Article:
K: For the new record, has that kind of been a song people have been gravitating towards?
A: Oh I don't know, but it's one that I do. To me, it's like my favorite song we've ever written. It's the kind of thing we've often done — like we often take our songs in the middle and take a left turn and go off into some other place after the song. But I'd never really been able to write that into a song, to have like a song with several movements like that, that stops and starts, and that has that kind of like improvisational feel to it. And so it was really cool to actually capture that for once in a whole song. When we recorded it I had to conduct it as we were going, because there's all those starts and stops. And I have to conduct it on stage too, but I don't know, it just seems really cool to me with this going on.
K: Yeah, I liked it a lot. So I have some questions, and some are probably terrible, so if you bear with me I want to ask just a few questions. So you're about to be 51, right?
A: Yeah, in August.
K: Which is crazy to me.
A: Seems crazy to you? Try me!
K: Because I just always picture you as a twenty-something, or maybe thirty, and you're oozing with angst and moodiness. I mean, listen to "Round Here." Do you find it hard to still be that guy who wrote those songs?
A: No, I wish I could just not be that guy sometimes. I find it hard to be anything but that guy. I'd like to be better at fixing parts of my life that I was writing about then, but they seem to have stayed the way they are. I guess I've changed in a lot of ways and I've grown up in a lot of ways, but it's weird to me, the age thing. When I was in my 20s, I always freaked out about my age, because, like you, I wanted to be a musician, and it's tough. And you're sitting there playing, and it feels like there's any chance of anybody ever hearing any of your songs. But you kind of come to a thing in your mind where you've got to do it anyway. That's life — if you're gonna be a musician or whatever. And that's scary, you know? But as I got older and my friends got married and got better jobs and moved up in the company, and I was still, like, washing dishes somewhere or doing landscape and construction work and playing gigs in three bands at night, you know. It got really scary. But I don't think I've thought about my age since then. You know, when I turned 30, we opened for the Rolling Stones that night for the first time at like RFK Stadium, which was sold out. So I mean, who cares if it's my 30th birthday. You know? My 40th birthday, I had accomplished a lot, so I don't think I really thought about age again, not since my late 20s — I never gave a damn about my age. I never even thought about it — I just felt like me wherever I was and that was that. Until like, last summer, and all of a sudden I'm in Tulsa, Oklahoma, and I realize I'm 50 — and that felt fucking weird, because that's a grandmother's age. I remember my grandmother at 50, and I couldn't see where I and her had come to the same place. Selma Feldman was a very different woman than me, you know? She's a Jewish immigrant's daughter who grew up in Baltimore. That's not the life I've led, you know? So how the hell am I 50? It took me a while to sort of grasp that, and I haven't really come to grips with it at all yet. To be honest with you, it is a source of confusion with me.
K: My dad just turned 60, and he's having a hard time with it. He said, "Dude, when I was your age, 60 was old as dirt. And now I'm about to be 60?" But I turned 25 this year, and I'm happily panicking.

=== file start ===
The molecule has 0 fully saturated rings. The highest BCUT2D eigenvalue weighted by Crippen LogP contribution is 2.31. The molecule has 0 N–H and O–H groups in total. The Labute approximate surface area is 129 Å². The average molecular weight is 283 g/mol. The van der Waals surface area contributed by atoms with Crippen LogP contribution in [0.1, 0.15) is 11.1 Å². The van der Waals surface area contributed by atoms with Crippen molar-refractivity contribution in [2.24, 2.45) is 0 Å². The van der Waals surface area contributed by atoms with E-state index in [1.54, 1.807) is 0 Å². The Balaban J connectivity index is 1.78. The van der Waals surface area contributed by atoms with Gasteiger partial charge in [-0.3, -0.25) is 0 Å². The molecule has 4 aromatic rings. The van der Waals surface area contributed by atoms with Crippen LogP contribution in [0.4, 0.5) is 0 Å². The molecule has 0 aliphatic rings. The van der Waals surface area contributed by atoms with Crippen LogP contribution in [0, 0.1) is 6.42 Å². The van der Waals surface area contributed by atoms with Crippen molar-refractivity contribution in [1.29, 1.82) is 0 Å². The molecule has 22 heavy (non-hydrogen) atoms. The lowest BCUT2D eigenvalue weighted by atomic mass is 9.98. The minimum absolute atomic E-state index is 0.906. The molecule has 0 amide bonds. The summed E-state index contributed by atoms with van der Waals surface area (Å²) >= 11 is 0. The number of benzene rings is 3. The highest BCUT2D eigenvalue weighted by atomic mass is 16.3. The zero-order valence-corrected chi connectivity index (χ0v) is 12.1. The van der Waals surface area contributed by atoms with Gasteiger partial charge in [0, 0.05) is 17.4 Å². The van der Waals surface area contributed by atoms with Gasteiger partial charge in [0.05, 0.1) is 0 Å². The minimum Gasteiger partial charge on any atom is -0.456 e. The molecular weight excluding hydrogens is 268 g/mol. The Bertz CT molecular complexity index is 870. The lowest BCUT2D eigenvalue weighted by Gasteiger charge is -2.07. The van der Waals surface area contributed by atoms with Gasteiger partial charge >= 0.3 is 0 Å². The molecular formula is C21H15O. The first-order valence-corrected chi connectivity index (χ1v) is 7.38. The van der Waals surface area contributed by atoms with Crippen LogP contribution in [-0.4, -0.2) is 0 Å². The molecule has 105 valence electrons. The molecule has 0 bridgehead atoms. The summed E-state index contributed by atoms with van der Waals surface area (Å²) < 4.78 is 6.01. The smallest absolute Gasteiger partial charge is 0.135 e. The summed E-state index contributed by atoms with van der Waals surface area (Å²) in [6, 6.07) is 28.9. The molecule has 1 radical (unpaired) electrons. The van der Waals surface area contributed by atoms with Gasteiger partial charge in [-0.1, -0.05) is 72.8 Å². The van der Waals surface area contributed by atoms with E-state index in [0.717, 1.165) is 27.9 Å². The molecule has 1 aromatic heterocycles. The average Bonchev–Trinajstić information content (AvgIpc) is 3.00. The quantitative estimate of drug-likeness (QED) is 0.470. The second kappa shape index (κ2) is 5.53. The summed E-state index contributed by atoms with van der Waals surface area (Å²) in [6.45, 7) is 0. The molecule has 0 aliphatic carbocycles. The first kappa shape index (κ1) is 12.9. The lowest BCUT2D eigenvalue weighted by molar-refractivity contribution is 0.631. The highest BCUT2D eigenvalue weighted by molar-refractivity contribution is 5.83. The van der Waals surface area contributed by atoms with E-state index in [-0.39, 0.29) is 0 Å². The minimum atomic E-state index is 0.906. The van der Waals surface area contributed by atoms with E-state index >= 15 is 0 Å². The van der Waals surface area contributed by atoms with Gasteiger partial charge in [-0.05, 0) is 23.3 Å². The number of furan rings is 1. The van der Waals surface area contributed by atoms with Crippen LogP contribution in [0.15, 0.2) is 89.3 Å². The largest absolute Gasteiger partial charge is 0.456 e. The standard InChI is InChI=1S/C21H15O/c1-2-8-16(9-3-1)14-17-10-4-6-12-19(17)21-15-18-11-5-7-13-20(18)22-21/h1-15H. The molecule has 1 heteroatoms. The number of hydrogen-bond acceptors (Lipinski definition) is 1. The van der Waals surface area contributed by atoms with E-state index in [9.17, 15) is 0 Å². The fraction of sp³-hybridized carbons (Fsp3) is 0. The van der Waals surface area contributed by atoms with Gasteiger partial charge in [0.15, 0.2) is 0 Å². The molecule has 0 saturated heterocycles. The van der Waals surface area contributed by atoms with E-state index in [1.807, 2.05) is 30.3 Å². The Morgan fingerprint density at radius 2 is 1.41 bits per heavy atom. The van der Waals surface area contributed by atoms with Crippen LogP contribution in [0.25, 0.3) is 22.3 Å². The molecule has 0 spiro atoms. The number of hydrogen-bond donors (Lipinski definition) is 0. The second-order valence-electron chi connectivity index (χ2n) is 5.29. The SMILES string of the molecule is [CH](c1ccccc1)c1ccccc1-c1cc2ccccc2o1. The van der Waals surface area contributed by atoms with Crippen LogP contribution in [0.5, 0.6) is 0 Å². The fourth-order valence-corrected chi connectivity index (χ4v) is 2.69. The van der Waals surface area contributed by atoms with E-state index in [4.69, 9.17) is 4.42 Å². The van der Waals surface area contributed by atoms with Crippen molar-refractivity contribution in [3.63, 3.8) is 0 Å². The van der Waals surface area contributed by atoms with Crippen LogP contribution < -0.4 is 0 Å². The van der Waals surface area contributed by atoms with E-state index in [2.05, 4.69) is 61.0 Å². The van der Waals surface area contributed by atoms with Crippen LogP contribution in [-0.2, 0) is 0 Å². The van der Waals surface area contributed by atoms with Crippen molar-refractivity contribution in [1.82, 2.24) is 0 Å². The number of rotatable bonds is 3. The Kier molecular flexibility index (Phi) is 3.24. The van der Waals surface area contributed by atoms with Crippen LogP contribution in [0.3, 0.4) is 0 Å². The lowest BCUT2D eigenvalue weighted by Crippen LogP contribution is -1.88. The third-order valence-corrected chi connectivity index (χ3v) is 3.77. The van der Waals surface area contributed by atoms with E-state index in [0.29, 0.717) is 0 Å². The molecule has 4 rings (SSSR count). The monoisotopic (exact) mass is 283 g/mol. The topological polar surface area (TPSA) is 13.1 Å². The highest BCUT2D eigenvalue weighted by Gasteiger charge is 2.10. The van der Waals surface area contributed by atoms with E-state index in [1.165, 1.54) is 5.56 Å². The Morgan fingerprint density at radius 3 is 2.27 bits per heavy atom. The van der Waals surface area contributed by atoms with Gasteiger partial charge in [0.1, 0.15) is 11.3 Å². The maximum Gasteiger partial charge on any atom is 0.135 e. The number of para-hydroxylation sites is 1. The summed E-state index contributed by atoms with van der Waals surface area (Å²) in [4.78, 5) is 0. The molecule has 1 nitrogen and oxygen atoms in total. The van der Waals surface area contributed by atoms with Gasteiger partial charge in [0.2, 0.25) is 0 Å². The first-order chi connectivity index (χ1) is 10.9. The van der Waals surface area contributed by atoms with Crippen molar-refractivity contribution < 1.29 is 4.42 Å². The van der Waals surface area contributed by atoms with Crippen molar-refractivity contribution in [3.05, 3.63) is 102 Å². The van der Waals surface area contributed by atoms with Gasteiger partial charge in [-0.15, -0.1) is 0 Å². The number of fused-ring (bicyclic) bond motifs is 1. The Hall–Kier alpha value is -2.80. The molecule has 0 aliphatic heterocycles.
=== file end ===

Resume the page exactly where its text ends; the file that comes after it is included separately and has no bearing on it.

A: (laughs) Welcome to rock 'n' roll.
K: So your lyrics, your melodic nature and your delivery, are very Adam Duritz. There's not many guys who can do what you do. After Nirvana, there was just all these Nirvana wannabes, but the Counting Crows are the Counting Crows, and there wasn't a lot of stuff like you, which is great. And you also had these one-liners in these songs that would knock it out of the park for me — like in "Mrs. Potter's Lullaby," that line [sings] "If dreams are like movies, then memories are films about ghosts." That line is unbelievable. Or in "Anna Begins," you have that goofy line, "Every time she sneezes I believe it's love."
A: That's a great line, too.
K: Yeah, now, are those pen-to-paper moments? Or are those off-the-cuff, from within, behind the mic?
A: Well, "Anna" was pen-to-paper — although I don't know — a lot of "Anna" I sang off-the-cuff when we were working on that song. Long before Counting Crows — or the early version of Counting Crows — we were recording, and I was singing off the top of my head. I used to write a lot of stuff off the top of my head. I wrote "Round Here" largely off the top of my head. "Time and Time Again" was almost entirely off the top of my head. And they were longer. I just edited them down. "Mrs. Potter's Lullaby" though, we were in the middle of recording This Desert Life, and I kind of came up with the idea at home the night before, like in the middle of the night. And I came to work the next day, and we were working on stuff, and it was one of my best friend's birthday parties that night. Everyone in the band was going to the birthday party, and I got about a verse and a chorus into "Mrs. Potter" — which is like two versus and a chorus, because it's actually like eight verses and four choruses — and I kept saying, "I'll meet you guys there later. I've got to keep working." Because I tend to write — and for this record I really wrote — everything in one sitting. It could be a 45-minute sitting for "Rain King" or an eight-or-nine-hour sitting for "Mrs. Potter's Lullaby." But I was just in the piano room in the studio — we were working at this house — and I was just playing, playing, playing, and I then I'd go down under the piano for a while with a pad. Once you have the song in your head enough you don't have to play it, you can just lay on the couch.